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Below the Salt: Decentralizing Value-Added Taxes

Listed author(s):
  • Richard M. Bird


    (University of Toronto)

Although VATs applied simultaneously within the same country by different levels of government were long considered to be either undesirable or infeasible, two quite different types of sub-central VATs – regional consumption taxes and local business taxes -- now exist in a number of countries. Brazil, Canada, and India have introduced regional (state and provincial) VATs which, like national VATs, are general taxes on consumption administered through a transaction-based credit-invoice approach. Although these three countries are very different, and each has established such a tax for its own reasons in different ways and with varying degrees of success, as this paper discusses, on the whole such regional VATs appear to work fairly well, especially in Canada. The issues that arise with independent regional VATs are closely related to those arising with national VATs in a common market such as the EU. A number of problems such as ‘carousel’ (or ‘missing trader’) fraud have recently received considerable attention in the EU and a variety of alternative solutions to such problems have been suggested, some involving major structural changes in the VAT. Experience with regional VATs, however, suggests that what is needed to resolve most such problems is primarily a firmer ‘EU-wide’ framework for improving VAT administration. The second type of sub-central VAT that has recently emerged in Italy, Japan, and France (as well as in several U.S. states) takes the form of a revised form of local business tax which is generally imposed on an ‘income’ (origin) basis in contrast to the destination-based consumption VATs discussed earlier. These taxes seem superior in some important respects to other forms of local business taxation and appear to be compatible with both regional and national VATs. Although important economic and administrative aspects require careful consideration in designing and implementing ‘two-level’ (dual) VATs, such dual VATs (or even triple VATs, including an ‘income-type’ VAT at the local level) are evidently both feasible technically and acceptable politically. This conclusion does not mean that regional VATs are either inherently desirable or necessarily the best alternative for any country (or set of countries). But it does suggest that such taxes may work more satisfactorily in at least some countries than other forms of regional sales taxes or local business taxes. Indeed, both varieties of ‘decentralized VATs’ discussed here may become more important over time.

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Paper provided by International Center for Public Policy, Andrew Young School of Policy Studies, Georgia State University in its series International Center for Public Policy Working Paper Series, at AYSPS, GSU with number paper1302.

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Length: 51 pages
Date of creation: 09 Feb 2013
Handle: RePEc:ays:ispwps:paper1302
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References listed on IDEAS
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  1. Bird,Richard, 2011. "The VAT in Developing and Transitional Countries," Cambridge Books, Cambridge University Press, number 9781107401440, December.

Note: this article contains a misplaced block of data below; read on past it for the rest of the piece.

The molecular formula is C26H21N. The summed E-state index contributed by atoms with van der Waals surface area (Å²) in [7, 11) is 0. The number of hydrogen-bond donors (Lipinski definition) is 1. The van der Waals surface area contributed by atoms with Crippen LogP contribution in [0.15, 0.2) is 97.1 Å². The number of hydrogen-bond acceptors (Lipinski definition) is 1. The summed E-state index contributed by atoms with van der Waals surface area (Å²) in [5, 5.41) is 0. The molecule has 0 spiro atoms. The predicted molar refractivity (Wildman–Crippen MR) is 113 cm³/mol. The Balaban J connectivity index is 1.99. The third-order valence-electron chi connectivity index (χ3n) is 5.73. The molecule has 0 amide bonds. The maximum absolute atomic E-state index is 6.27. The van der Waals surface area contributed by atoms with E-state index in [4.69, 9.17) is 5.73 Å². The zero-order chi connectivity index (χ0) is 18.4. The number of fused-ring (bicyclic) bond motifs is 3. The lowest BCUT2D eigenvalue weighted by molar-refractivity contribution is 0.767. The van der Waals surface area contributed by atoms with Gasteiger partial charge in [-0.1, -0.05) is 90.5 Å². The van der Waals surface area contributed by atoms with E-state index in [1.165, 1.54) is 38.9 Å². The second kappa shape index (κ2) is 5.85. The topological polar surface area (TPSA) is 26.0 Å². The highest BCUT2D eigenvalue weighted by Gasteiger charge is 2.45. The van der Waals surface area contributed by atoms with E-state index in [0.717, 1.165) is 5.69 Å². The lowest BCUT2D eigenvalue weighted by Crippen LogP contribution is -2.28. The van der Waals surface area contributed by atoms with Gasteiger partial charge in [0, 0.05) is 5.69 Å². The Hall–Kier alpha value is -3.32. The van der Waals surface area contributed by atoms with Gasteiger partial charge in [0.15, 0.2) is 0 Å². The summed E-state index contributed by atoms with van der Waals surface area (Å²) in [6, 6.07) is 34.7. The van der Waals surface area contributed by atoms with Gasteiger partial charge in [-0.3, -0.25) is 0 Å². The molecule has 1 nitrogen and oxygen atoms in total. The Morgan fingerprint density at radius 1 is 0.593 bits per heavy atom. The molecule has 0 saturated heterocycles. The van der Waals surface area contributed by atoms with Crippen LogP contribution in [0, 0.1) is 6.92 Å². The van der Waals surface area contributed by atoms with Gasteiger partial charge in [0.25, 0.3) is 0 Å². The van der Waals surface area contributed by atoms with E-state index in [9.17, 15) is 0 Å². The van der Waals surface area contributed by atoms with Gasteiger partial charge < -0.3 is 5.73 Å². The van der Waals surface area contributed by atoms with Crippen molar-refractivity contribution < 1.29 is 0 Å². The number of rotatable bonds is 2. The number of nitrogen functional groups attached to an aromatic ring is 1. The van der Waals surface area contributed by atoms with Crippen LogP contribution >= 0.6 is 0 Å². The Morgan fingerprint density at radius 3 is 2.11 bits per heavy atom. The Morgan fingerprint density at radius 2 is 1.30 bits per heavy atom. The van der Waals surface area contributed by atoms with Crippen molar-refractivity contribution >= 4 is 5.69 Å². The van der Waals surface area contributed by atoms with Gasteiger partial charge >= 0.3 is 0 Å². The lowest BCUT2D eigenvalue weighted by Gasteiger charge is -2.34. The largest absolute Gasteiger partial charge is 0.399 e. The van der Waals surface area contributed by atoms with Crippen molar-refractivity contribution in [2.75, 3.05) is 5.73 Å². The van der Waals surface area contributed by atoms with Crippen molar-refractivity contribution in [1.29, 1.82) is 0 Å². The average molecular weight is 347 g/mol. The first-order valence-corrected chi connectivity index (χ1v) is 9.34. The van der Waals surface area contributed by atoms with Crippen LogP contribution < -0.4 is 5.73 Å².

2. Luca Gandullia, 2012. "The role of direct taxes in fiscal decentralization," DEP - series of economic working papers 6/2012, University of Genoa, Research Doctorate in Public Economics.
  3. Genser, Bernd, 1996. " A Generalized Equivalence Property of Mixed International VAT Regimes," Scandinavian Journal of Economics, Wiley Blackwell, vol. 98(2), pages 253-262, June.
  4. Jorge Martinez-Vazquez & Andrey Timofeev, 2005. "Choosing between Centralized and Decentralized Models of Tax Administration (2005)," International Center for Public Policy Working Paper Series, at AYSPS, GSU paper0502, International Center for Public Policy, Andrew Young School of Policy Studies, Georgia State University.
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  8. Jorge Martinez-Vazquez & Mark Rider & Sally Wallace, 2008. "Tax Reform in Russia," Books, Edward Elgar Publishing, number 2368.
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  13. Benoît Bayenet & Philippe De Bruycker, 2006. "Belgium: an unique evolving federalism," ULB Institutional Repository 2013/8847, ULB -- Universite Libre de Bruxelles.
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  15. Ernesto Longobardi, 2011. "From transfers to tax "co-occupation": the Italian reform of intergovernmental finance," SERIES 0038, Dipartimento di Economia e Finanza - Università degli Studi di Bari "Aldo Moro", revised Dec 2011.
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  17. Massimo Bordignon & Silvia Giannini & Paolo Panteghini, 2001. "Reforming Business Taxation: Lessons from Italy?," International Tax and Public Finance, Springer;International Institute of Public Finance, vol. 8(2), pages 191-210, March.
  18. Wallack,Jessica & Srinivasan,T. N. (ed.), 2006. "Federalism and Economic Reform," Cambridge Books, Cambridge University Press, number 9780521855808, December.
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  20. Michael Keen, 2000. "VIVAT, CVAT and All That; New Forms of Value-Added Tax for Federal Systems," IMF Working Papers 00/83, International Monetary Fund.
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